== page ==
To make it real simple, consider advertising for a film. A trailer can make an awful film look great. The film's producer's want people to think they have a great film so that they'll actually pay to see it. But what happens after the public sees the movie, and everyone walks out the theater saying, 'it stinks'? Is the film's brand: A) Great? Or B) Awful? Or both? Like the The Rocky Horror Picture Show, it may require the right mood to discern its brilliance.

Of course, we can expand the concept of branding to mean anything we want it to, to apply to any and every sort of corporate communication. But when the feet hit the street in a given supermarket aisle, –and dare I say also along the cosmetic counters at Henri Bendel–, the only thing that matters is POINT OF IMPACT.

In fact, how does packaging compete with story?

Forget the hundred million dollar campaign produced by a legacy brand designed to introduce the pubic to a new logo. What intrigues me is what happens in the mind of a consumer who looking at boxes wrapped in packaging that hides their contents will then choose one over the other, instead of first doing research? It happens all the time.

Stories –delivered via advertising– hopefully drive consumers to stores. But faced with a multitude of heretofore unknown choices, how does a given consumer decide whether to buy one cosmetic over another? Or walking into a store, armed with information –and possibly a recommendation– with every intention on making a specific purchase: what happens then, when a given shopper ultimately decides to go with a different, unexpected, untested, new choice?

I would have to guess lacking personal experience or recommendation from a trusted source, nano-second judgments are made by each individual based on symbolic information made manifest by branding and packaging. When it comes to consumers purchasing products new to them, often choices are made first; and once having been made, only then does the consumer go looking for a back-story. Hopefully they accept the one your marketing department has created. Otherwise, it's behemoth brand against the bloggers, and nothing defines a brand like a bunch of unhappy consumers.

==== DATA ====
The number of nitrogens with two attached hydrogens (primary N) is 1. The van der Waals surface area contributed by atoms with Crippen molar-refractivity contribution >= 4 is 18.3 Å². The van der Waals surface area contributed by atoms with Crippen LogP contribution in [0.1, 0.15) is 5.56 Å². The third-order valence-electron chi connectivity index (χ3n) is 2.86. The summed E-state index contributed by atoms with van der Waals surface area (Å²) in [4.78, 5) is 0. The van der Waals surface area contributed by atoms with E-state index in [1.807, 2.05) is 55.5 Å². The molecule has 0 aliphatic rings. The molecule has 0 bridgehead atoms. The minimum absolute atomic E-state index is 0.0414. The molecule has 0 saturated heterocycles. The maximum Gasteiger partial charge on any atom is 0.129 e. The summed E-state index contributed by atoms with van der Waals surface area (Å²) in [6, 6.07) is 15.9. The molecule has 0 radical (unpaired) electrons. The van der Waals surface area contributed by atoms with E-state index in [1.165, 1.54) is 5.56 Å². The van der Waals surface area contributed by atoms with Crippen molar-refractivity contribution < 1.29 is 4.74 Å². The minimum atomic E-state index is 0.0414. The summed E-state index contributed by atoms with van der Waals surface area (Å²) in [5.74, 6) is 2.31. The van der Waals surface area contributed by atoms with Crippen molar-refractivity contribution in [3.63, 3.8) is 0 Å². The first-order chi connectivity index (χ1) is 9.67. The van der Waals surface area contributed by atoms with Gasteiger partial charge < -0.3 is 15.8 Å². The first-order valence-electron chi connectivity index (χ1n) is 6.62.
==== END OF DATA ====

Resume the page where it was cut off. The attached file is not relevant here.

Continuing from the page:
In like manner, the same piece of language can be read using one font or another, but sometimes one specific font is a more perfect choice to serve as the vehicle to deliver a specific composition. That is why Typography, like Sonic Branding, creates experiential value.

Say what you want about Art versus Commerce, first impressions do matter, even more than stories –at least until you've earned the full Faith and Trust of your client or customer.

As a Music Designer or Songwriter, your intention might be to compose an epic metal ballad, but your audience will tell you if you are indeed a rock shaman, or if alternately you are received (and perceived) as formed from the same mold as Spinal Tap.

• Audiograms are not inherently Brands by mere virtue or intention alone
• Brands are not stories, but are the subject of them
• Stories deliver and exemplify brand assets
• Logos, Ideograms and Audiograms promise an experience
• Faithful delivery of the promised experience creates Trust
• Trust is the basis of a relationship
• Relationship and Reputation ultimately define a Brand

In effect, the faith and trust that results from consistently delivering a given experience –THAT is the brand.

Branding –whether it is a graphic logo for letterhead or an audio mnemonic for a Television commercial– BEGINS with design and creation. Application of the mark distinguishes one product, service or company from another. But only when customers become return customers, and come to some consensus as to the value and identification of the assets –in effect making mark and thing synonymous with each other– do those assets and the promise they make (or message they deliver) become the brand.

No comments: